But how can this be so? For Casey’s ID prediction to be useful and scientific, intelligent agents (ie. the Designer) must always produce functionality. However, Robert puts forward his claim that intelligent agents do not have to produce functionality (ie. that bad design is acceptable) in order to counter the claim that bad design in biological systems is not evidence against ID. Both cannot be correct - either ID makes a prediction and is open to scientific criticism, or it does not make a prediction and is immune from scientific criticism.

Whoever is right depends on what definition of ID is being used. If pure ID, then Robert is correct and bad design is acceptable. But if it is “ID creationism”, a strain of ID that claims the Designer is an infallible, supernatural deity, Casey is correct and bad design is predicted to not occur at all.

The problem is that the Discovery Institute explicitly states that intelligent design cannot identify whether or not the Designer is supernatural, thereby forcing them to promote pure ID over ID creationism. This works well from a defensive perspective, as they are now safe from the obvious “design flaws” in many organisms, but it has the undesirable effect of rendering their idea completely unscientific - it cannot make predictions and it cannot be falsified, two important properties that it lacks when compared to properly scientific hypotheses.

What this means is that ID proponents cannot use scientific discoveries about the functionality of “junk DNA” to support intelligent design while at the same time claiming that ID is not affected by the existence of suboptimal systems and structures in organisms. The fact that the Discovery Institute continues to make both claims is evidence that they are not applying rigorous thought to their own ideas.

The next time an ID proponent mentions either functional “junk DNA” or bad design, inform them about the conflicting nature of the two ideas, and see how they react.

162 Comments

What this means is that ID proponents cannot use scientific discoveries about the functionality of “junk DNA” to support intelligent design while at the same time claiming that ID is not affected by the existence of suboptimal systems and structures in organisms.

Sure they can. It just shows, as you say, that they aren’t thinking about the inconsistency.

Another option you don’t mention, but probably should have mentioned, is that they are applying rigorous though to their own ideas, and they do understand the inconsistency. But they intentionally utilize inconsistent arguments depending on the audience because ID is, at heart, not a scientific argument. They don’t care about testing or validating any form of the ID hypothesis, they are trying to win souls for God.

To use a legal analogy, they don’t care about what actually happened, they care about getting their client off. If bamboozling the jury with “my client wasn’t there…besides which it was self-defense” will win the case, they’ll use it that defense - regardless of its impossibility.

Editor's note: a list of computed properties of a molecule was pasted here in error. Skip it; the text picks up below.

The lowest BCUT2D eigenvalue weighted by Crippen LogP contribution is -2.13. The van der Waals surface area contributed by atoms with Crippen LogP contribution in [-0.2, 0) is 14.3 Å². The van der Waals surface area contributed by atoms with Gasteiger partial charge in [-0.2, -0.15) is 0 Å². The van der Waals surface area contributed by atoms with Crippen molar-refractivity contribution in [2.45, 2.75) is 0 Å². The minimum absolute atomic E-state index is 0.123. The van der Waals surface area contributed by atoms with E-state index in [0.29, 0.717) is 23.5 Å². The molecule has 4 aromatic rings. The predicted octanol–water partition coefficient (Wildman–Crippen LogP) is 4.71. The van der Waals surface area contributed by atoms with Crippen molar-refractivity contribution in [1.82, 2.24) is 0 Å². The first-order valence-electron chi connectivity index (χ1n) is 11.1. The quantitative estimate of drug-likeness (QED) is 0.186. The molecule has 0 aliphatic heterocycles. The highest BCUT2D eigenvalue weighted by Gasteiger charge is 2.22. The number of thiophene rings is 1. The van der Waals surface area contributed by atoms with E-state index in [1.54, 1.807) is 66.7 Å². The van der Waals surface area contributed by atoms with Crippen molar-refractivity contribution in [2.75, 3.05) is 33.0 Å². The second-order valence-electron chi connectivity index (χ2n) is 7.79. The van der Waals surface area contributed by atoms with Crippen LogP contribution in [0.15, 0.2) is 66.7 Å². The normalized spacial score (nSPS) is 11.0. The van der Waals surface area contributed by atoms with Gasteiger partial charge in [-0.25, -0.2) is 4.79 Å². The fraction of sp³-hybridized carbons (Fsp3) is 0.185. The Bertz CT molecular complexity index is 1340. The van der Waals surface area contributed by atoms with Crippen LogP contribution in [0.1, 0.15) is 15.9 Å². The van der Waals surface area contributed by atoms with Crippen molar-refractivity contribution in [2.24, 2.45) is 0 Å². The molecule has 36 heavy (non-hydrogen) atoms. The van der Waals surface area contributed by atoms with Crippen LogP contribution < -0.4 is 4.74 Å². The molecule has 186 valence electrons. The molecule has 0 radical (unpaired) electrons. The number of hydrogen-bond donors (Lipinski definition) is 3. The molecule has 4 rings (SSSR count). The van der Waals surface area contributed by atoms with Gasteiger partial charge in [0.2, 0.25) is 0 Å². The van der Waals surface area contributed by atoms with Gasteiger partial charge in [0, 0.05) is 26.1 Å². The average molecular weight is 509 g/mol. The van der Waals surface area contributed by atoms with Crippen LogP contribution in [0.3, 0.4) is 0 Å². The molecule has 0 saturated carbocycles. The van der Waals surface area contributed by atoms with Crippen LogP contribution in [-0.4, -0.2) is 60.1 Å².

A quibble, but wouldn’t Luskin (and yes, I’m being rhetorical here) just say all design has function, even bad design? I mean, a dam that’s poorly designed and doesn’t actually hold back water was still technically designed with that function in mind. I’m pretty sure that both Luskin and Crowther can spin their apparent disagreement into a non-issue. Weasel words and all…

Okay, life was designed, but God is incompetent. But the Bible says He is perfect and omniscient, etc., so therefore the God of the Bible isn’t the Designer. Must have been aliens.

What difference does “Intelligent Design” make? Can anybody give an example of something which is not intelligently designed? Something for which it is less likely that it would be designed? The example need not be something real (after all, God created all things). Maybe something impossible, just an example so we can get some idea of what difference design accounts for. I would offer this suggestion: A world of life as we know it, except for it not having common descent with modification (which would mean that so many of the features of life would just be extremely unlikely accidents).

First, apparently Adam and Eve were flawed from the beginning, right? So whichever designer made them, the design was flawed? Or acceptable? Doesn’t say much for the designer.

Second, the churchies don’t understand the argument presented, that’s not the message that’s passing through their heads, but only that there was a (supernatural) designer involved, and then they are placated.

To use a legal analogy, they don’t care about what actually happened, they care about getting their client off. If bamboozling the jury with “my client wasn’t there…besides which it was self-defense” will win the case, they’ll use it that defense - regardless of its impossibility.

This is exactly right, and critical to remember.

I’m not crazy about the “bad design” argument. Anything could always have been magically designed. I have abundant positive evidence that biological evolution explains the diversity and relatedness of life on earth. Of course it “could have been” the Flying Spaghetti Monster, magically creating everything last Thursday, but “making it look exactly like evolution”, vestiges, redundancy, contingencies, and all. Of course I can’t rule that out.